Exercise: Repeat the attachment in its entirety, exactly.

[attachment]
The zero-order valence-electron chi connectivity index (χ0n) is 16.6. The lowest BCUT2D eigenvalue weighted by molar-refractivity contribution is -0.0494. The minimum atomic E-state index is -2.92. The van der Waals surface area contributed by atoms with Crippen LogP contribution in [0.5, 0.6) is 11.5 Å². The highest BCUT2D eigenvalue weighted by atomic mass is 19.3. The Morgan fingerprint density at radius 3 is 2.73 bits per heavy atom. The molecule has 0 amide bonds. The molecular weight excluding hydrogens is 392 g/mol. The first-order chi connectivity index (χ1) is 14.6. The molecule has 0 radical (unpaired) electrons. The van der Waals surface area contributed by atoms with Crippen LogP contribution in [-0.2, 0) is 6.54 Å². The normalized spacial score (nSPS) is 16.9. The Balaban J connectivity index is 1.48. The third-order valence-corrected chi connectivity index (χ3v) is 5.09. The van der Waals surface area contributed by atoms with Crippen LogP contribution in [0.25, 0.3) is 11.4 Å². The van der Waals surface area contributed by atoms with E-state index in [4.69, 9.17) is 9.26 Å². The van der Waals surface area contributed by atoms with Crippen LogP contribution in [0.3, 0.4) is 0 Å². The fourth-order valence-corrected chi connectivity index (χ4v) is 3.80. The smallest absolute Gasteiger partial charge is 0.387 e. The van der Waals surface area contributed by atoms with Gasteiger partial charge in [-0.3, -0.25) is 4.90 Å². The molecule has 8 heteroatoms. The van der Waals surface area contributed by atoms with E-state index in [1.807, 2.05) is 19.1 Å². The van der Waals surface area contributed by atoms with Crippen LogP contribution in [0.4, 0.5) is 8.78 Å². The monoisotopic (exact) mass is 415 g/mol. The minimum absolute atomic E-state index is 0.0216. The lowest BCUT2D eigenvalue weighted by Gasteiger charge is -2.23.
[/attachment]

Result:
The zero-order valence-electron chi connectivity index (χ0n) is 16.6. The lowest BCUT2D eigenvalue weighted by molar-refractivity contribution is -0.0494. The minimum atomic E-state index is -2.92. The van der Waals surface area contributed by atoms with Crippen LogP contribution in [0.5, 0.6) is 11.5 Å². The highest BCUT2D eigenvalue weighted by atomic mass is 19.3. The Morgan fingerprint density at radius 3 is 2.73 bits per heavy atom. The molecule has 0 amide bonds. The molecular weight excluding hydrogens is 392 g/mol. The first-order chi connectivity index (χ1) is 14.6. The molecule has 0 radical (unpaired) electrons. The van der Waals surface area contributed by atoms with Crippen LogP contribution in [-0.2, 0) is 6.54 Å². The normalized spacial score (nSPS) is 16.9. The Balaban J connectivity index is 1.48. The third-order valence-corrected chi connectivity index (χ3v) is 5.09. The van der Waals surface area contributed by atoms with Crippen LogP contribution in [0.25, 0.3) is 11.4 Å². The van der Waals surface area contributed by atoms with E-state index in [4.69, 9.17) is 9.26 Å². The van der Waals surface area contributed by atoms with Crippen LogP contribution in [0.3, 0.4) is 0 Å². The fourth-order valence-corrected chi connectivity index (χ4v) is 3.80. The smallest absolute Gasteiger partial charge is 0.387 e. The van der Waals surface area contributed by atoms with Gasteiger partial charge in [-0.3, -0.25) is 4.90 Å². The molecule has 8 heteroatoms. The van der Waals surface area contributed by atoms with E-state index in [1.807, 2.05) is 19.1 Å². The van der Waals surface area contributed by atoms with Crippen LogP contribution in [0.4, 0.5) is 8.78 Å². The monoisotopic (exact) mass is 415 g/mol. The minimum absolute atomic E-state index is 0.0216. The lowest BCUT2D eigenvalue weighted by Gasteiger charge is -2.23.